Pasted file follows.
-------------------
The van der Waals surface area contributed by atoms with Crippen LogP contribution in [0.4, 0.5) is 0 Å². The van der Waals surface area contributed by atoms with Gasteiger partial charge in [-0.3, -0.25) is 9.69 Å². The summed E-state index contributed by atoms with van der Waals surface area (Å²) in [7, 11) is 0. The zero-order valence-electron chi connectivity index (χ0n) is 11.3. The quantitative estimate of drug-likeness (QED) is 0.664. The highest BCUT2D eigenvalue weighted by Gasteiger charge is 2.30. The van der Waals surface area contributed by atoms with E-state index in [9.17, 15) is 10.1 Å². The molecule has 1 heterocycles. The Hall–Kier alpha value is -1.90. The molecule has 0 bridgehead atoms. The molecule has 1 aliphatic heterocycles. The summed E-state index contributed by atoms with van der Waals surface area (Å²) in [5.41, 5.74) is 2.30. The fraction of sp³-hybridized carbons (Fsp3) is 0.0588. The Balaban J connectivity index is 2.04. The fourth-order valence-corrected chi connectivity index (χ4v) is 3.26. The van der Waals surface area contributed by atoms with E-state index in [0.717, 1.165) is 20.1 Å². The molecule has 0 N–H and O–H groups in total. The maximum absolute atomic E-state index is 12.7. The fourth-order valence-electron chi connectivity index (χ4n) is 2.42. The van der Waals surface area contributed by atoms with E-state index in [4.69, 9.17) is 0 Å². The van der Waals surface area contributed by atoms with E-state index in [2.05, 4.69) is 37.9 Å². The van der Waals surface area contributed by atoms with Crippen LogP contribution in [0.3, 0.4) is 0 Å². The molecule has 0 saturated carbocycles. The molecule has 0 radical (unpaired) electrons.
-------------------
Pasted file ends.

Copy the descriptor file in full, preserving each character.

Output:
The van der Waals surface area contributed by atoms with Crippen LogP contribution in [0.4, 0.5) is 0 Å². The van der Waals surface area contributed by atoms with Gasteiger partial charge in [-0.3, -0.25) is 9.69 Å². The summed E-state index contributed by atoms with van der Waals surface area (Å²) in [7, 11) is 0. The zero-order valence-electron chi connectivity index (χ0n) is 11.3. The quantitative estimate of drug-likeness (QED) is 0.664. The highest BCUT2D eigenvalue weighted by Gasteiger charge is 2.30. The van der Waals surface area contributed by atoms with E-state index in [9.17, 15) is 10.1 Å². The molecule has 1 heterocycles. The Hall–Kier alpha value is -1.90. The molecule has 0 bridgehead atoms. The molecule has 1 aliphatic heterocycles. The summed E-state index contributed by atoms with van der Waals surface area (Å²) in [5.41, 5.74) is 2.30. The fraction of sp³-hybridized carbons (Fsp3) is 0.0588. The Balaban J connectivity index is 2.04. The fourth-order valence-corrected chi connectivity index (χ4v) is 3.26. The van der Waals surface area contributed by atoms with E-state index in [0.717, 1.165) is 20.1 Å². The molecule has 0 N–H and O–H groups in total. The maximum absolute atomic E-state index is 12.7. The fourth-order valence-electron chi connectivity index (χ4n) is 2.42. The van der Waals surface area contributed by atoms with E-state index in [4.69, 9.17) is 0 Å². The van der Waals surface area contributed by atoms with E-state index in [2.05, 4.69) is 37.9 Å². The van der Waals surface area contributed by atoms with Crippen LogP contribution in [0.3, 0.4) is 0 Å². The molecule has 0 saturated carbocycles. The molecule has 0 radical (unpaired) electrons.